first_imgCall it a downsizing of dinosaurian proportions. Last year, scientists described the near-complete fossil of a gigantic species of long-necked sauropod called Dreadnoughtus schrani. Using the dimensions of its leg bones and a formula that projected weight-carrying capacity, they estimated that the massive herbivore tipped the scales at about 59 metric tons, making it the heftiest dinosaur known from a relatively complete specimen. But now, a new analysis casts significant doubt on the previous weight estimate. The new team took a digital model (seen at three angles, above) to determine the weight of the bones and then added 21% more volume to account for flesh and other soft tissue outside of the skeleton. (Modern-day mammals have an average soft tissue volume that is 21% greater than their skeletal volume, the researchers say.) After cutting the dinosaur’s weight to account for lung space, the researchers report today in Biology Letters that Dreadnoughtus weighed a little less than 28 metric tons. But even when researchers boosted the volume of tissue outside the dino’s torso by an unusually large 50% and doubled the size of every other body part, the creature still weighed in at only 38 metric tons. So why did the previous estimate run so high? One possibility, the researchers say, is the technique previously used is based on the weight-carrying capacity of adult bones. The only known specimen of Dreadnoughtus—analyzed in both studies—was an adolescent, whose bones may have been disproportionately large compared with the rest of its body.last_img read more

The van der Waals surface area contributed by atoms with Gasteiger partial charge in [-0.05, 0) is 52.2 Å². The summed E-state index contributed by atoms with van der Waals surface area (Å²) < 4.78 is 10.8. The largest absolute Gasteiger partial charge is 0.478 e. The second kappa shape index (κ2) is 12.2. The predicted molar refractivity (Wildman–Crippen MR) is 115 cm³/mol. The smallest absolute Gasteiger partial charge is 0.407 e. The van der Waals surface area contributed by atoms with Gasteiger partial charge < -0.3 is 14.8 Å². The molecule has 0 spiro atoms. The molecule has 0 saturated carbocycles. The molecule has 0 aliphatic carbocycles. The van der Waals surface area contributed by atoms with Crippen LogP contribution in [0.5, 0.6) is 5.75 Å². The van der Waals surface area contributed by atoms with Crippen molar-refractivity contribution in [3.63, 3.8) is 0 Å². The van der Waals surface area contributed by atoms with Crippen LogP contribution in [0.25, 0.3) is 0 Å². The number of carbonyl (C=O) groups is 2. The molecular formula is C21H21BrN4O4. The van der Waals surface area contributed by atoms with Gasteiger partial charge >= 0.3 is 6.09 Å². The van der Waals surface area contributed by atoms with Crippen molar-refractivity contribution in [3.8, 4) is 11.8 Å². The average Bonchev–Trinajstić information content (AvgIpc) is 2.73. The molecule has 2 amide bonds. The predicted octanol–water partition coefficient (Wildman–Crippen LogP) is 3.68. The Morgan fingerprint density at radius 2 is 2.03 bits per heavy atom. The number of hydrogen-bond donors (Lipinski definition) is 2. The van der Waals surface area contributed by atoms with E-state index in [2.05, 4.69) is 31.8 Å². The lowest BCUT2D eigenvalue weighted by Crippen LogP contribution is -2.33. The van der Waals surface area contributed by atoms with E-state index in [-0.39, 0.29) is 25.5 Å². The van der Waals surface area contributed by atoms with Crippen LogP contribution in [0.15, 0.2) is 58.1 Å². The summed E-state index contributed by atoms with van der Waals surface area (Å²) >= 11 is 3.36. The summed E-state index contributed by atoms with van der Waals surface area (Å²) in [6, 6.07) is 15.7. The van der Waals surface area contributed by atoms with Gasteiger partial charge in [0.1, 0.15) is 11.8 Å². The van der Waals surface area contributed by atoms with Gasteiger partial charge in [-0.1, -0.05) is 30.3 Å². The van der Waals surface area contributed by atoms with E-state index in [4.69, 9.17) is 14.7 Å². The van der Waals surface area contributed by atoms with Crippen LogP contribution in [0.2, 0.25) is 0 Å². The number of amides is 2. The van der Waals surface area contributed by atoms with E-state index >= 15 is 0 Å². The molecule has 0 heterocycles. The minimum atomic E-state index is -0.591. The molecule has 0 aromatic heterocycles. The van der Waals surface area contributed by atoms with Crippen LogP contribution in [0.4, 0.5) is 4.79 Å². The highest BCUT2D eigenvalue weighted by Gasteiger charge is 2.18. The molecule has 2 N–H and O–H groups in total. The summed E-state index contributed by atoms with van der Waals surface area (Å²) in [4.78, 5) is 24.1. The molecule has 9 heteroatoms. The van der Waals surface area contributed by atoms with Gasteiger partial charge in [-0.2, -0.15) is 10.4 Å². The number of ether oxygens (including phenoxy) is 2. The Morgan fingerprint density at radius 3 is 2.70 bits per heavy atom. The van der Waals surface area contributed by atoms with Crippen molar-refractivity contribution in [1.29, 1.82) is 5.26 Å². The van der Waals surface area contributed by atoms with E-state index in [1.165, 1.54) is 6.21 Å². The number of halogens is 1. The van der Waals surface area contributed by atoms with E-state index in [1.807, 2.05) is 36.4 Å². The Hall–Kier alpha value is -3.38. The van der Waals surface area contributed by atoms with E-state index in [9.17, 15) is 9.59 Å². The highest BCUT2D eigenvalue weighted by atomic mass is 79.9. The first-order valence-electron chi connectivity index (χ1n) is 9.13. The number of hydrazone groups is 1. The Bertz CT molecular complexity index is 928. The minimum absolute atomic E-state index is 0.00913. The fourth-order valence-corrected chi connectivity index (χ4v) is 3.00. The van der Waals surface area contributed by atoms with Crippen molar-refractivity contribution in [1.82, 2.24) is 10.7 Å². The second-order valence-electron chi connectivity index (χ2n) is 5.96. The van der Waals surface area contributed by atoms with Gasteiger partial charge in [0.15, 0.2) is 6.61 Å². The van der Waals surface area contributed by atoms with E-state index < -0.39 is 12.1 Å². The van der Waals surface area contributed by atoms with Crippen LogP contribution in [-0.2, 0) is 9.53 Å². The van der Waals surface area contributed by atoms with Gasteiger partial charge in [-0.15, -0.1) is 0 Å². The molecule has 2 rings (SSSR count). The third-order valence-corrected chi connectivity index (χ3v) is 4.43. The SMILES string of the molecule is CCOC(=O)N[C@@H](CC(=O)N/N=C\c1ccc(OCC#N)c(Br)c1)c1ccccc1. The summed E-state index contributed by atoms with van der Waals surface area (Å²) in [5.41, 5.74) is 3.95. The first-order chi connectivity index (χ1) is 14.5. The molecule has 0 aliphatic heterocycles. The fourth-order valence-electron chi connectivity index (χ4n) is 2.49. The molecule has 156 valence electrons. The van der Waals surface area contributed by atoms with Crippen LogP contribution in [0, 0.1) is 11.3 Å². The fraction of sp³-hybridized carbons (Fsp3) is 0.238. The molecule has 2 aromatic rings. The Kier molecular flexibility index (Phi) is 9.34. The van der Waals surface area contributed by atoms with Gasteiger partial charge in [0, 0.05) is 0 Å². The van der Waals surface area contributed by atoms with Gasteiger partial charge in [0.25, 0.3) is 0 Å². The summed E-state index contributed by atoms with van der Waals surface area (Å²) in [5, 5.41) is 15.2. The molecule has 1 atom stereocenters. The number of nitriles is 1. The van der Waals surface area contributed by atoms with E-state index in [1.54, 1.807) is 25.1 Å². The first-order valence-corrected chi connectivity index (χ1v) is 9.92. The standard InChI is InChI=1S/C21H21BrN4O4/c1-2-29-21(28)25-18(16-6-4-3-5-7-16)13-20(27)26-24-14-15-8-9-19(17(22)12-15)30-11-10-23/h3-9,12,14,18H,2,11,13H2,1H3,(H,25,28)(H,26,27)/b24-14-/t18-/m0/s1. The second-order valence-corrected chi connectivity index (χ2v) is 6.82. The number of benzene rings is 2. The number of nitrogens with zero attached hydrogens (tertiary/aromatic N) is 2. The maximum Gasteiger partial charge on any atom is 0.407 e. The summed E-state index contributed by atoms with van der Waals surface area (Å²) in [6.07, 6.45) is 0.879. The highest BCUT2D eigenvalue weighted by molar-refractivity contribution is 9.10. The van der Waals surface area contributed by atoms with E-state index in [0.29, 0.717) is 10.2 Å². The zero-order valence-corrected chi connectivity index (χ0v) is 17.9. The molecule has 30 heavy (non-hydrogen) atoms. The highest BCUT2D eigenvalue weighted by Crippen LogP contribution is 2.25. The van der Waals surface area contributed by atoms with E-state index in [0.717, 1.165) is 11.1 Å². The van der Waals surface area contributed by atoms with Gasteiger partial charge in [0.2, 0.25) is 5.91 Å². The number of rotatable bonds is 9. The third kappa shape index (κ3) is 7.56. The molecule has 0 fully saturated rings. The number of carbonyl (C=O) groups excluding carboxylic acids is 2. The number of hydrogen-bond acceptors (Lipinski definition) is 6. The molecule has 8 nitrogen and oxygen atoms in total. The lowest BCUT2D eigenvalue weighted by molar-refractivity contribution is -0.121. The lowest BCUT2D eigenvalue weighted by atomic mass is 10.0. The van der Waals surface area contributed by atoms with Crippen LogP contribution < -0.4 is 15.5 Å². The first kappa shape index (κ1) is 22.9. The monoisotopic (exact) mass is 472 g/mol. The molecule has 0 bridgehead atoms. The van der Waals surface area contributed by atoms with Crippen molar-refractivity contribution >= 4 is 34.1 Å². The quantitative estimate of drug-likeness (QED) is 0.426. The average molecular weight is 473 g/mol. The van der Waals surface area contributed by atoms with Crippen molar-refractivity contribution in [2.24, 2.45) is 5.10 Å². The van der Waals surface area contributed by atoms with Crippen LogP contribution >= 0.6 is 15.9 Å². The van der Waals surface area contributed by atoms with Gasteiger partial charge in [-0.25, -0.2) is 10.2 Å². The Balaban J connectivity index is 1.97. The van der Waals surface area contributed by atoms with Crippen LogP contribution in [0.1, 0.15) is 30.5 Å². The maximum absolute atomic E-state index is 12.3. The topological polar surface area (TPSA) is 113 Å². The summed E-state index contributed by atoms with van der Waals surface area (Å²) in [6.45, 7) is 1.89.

BARDA broadens pharma funding to fight superbugs